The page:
Pope John Paul II has accepted an invitation from Israeli Foreign Minister Shimon Peres to visit the Jewish state, but no date has been set.
The timing of the visit is linked to progress in the Middle East peace talks, according to reports from Rome.
It would be the second visit by a Catholic pontiff since the 1964 journey to Jerusalem of Pope Paul VI.
Peres met with the pope at the Vatican for 45 minutes Friday, as the two sides prepared to advance negotiations on normalizing relations that were begun three months ago.
Deputy Foreign Minister Yossi Beilin heads the Israeli team to talks with Vatican representatives in Jerusalem next month on moving toward full diplomatic ties.
Peres told reporters it would take up to two years to achieve the establishment of diplomatic relations.
He said Israel would not agree to the Vatican demand for special international status for the Old City of Jerusalem. He said he believed the Vatican was impressed by Israel’s serious approach in guaranteeing religious freedom in Jerusalem, making international guarantees unnecessary.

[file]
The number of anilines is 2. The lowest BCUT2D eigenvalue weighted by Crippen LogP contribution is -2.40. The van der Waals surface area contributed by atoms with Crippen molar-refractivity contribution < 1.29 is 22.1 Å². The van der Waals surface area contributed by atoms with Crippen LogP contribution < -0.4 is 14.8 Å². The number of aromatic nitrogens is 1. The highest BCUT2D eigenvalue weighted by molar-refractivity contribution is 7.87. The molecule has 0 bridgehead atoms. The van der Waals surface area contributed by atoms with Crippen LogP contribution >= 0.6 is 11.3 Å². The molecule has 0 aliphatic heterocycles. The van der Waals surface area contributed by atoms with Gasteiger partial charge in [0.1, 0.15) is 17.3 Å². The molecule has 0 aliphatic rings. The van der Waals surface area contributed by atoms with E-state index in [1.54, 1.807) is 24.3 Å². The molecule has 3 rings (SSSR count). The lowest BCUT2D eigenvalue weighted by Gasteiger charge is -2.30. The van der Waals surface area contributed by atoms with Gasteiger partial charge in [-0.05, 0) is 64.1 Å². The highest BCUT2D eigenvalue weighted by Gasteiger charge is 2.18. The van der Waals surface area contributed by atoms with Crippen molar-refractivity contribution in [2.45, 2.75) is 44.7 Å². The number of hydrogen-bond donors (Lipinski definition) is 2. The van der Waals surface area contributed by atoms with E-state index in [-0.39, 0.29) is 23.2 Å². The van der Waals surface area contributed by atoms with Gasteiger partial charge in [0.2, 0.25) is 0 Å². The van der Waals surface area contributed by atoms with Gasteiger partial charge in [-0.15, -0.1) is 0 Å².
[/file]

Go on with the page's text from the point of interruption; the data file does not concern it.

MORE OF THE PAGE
Friday’s meeting was Peres’ second with the pope. The two met in 1985 when Peres was prime minister. The pontiff reportedly told Peres that he prayed daily for the peace of the world, and particularly for Israel’s need for peace. He voiced concern over a new wave of anti-Semitism in a number of countries.
In a weekend radio interview, Peres said Israel was “on the road” toward full diplomatic relations with the Vatican, although “in the Catholic Church, things move very slowly.”
Peres said his visit signaled good will toward 800 million Catholics worldwide and would help encourage Christian pilgrimage to Israel.